1 Come, you faithful, raise the strain
of triumphant gladness;
God has brought his people forth
into joy from sadness.
Now rejoice, Jerusalem,
and with true affection
welcome in unwearied strains
2 Tis the spring of life today!
Christ has burst his prison,
and from three days' sleep in death
like the sun has risen.
All the winter of our sins,
long and dark, is flying;
welcome now the light of Christ,
give him praise undying.
3 "Alleluia!" now we cry
to our King immortal,
who, triumphant, burst the bars
of the tomb's dark portal;
"Alleluia!" with the Son,
God the Father praising;
"Alleluia!" yet again
to the Spirit raising.
|First Line:||Come, you faithful, raise the strain|
|Title:||Come, You Faithful, Raise the Strain|
|Author:||John of Damascus, 8th cent.|
|Translator:||John Mason Neale (1859, alt.)|
|Meter:||76 76 D|
|Scripture:||Matthew 28:8; 1 Corinthians 15|
|Topic:||Doxologies; Biblical Names & Places: Jerusalem; Deliverance(1 more...)|
st. 1 = 1 Cor. 15:20-28
st. 2 = Matt. 28:1-9
Eighth-century Greek poet John of Damascus (b. Damascus, c. 675; d. St. Sabas, near Jerusalem, c. 754) is especially known for his writing of six canons for the major festivals of the church year. (A canon is a form of Greek hymnody based on biblical canticles consisting of nine odes, each with six to nine stanzas.) His "Golden Canon" is the source of Easter hymns (see also 390). Written around 750 and inspired by the Song of Moses in Exodus 15, this text is John's first ode from the canon for the Sunday after Easter.
John's father, a Christian, was an important official at the court of the Muslim caliph in Damascus. After his father's death, John assumed that position and lived in wealth and honor. At about the age of forty, however, he became dissatisfied with his life, gave away his possessions, freed his slaves, and entered the monastery of St. Sabas in the desert near Jerusalem. One of the last of the Greek fathers, John became a great theologian in the Eastern church. He defended the church's use of icons, codified the practices of Byzantine chant, and wrote about science, philosophy, and theology.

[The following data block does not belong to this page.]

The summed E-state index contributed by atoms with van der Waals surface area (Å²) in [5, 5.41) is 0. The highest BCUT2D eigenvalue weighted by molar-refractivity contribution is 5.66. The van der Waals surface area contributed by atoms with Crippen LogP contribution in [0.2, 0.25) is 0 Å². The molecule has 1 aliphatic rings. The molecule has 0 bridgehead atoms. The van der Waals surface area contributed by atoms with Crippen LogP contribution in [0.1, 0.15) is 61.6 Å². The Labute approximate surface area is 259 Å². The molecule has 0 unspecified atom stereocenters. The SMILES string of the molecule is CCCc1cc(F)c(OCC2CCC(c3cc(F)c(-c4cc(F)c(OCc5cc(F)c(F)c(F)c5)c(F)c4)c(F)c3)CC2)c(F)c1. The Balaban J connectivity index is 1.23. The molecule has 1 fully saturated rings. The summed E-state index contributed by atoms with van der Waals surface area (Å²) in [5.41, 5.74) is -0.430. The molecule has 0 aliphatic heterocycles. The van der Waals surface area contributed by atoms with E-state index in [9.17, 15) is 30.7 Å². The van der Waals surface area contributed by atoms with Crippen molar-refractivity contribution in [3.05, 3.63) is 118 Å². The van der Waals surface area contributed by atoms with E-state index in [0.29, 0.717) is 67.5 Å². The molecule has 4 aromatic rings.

All canons in the Greek church demonstrated how Old Testament prophecies were fulfilled in Christ's resurrection. The first ode of each canon was based on the Passover event and on Exodus 15 as the metaphor for Christ's delivery of his people from the slavery of sin and death (seen more clearly at 390). That metaphor lies behind stanza 1. Stanza 2 uses images of spring and sunshine as metaphors for the new life and light of Christ. Stanza 3 concludes the text with an Easter doxology.
John M. Neale (PHH 342) translated the text in his article on Greek hymnology in the Christian Remembrancer (April, 1859) and reprinted it in his Hymns of the Eastern Church in 1862.
The three stanzas are taken from Neale's stanzas la and 3b (st. 1), his stanza 2 (st. 2), and a doxology from the 1868 edition of Hymns Ancient and Modern (st. 3).
--Psalter Hymnal Handbook
Better known as an operatic composer than a hymn-tune composer, Arthur S. Sullivan (PHH 46) composed ST. KEVIN for this text. Named by Sullivan after a seventh-century Irish monk, the tune was published in Joseph Barnaby's Hymnary (1872) as well as in Sullivan's Church Hymns with Tunes (1874).
For the sake of the text, sing and play in four long lines rather than eight choppy ones. Sing stanzas 1 and 2 in harmony and stanza 3 in unison.
--Psalter Hymnal Handbook
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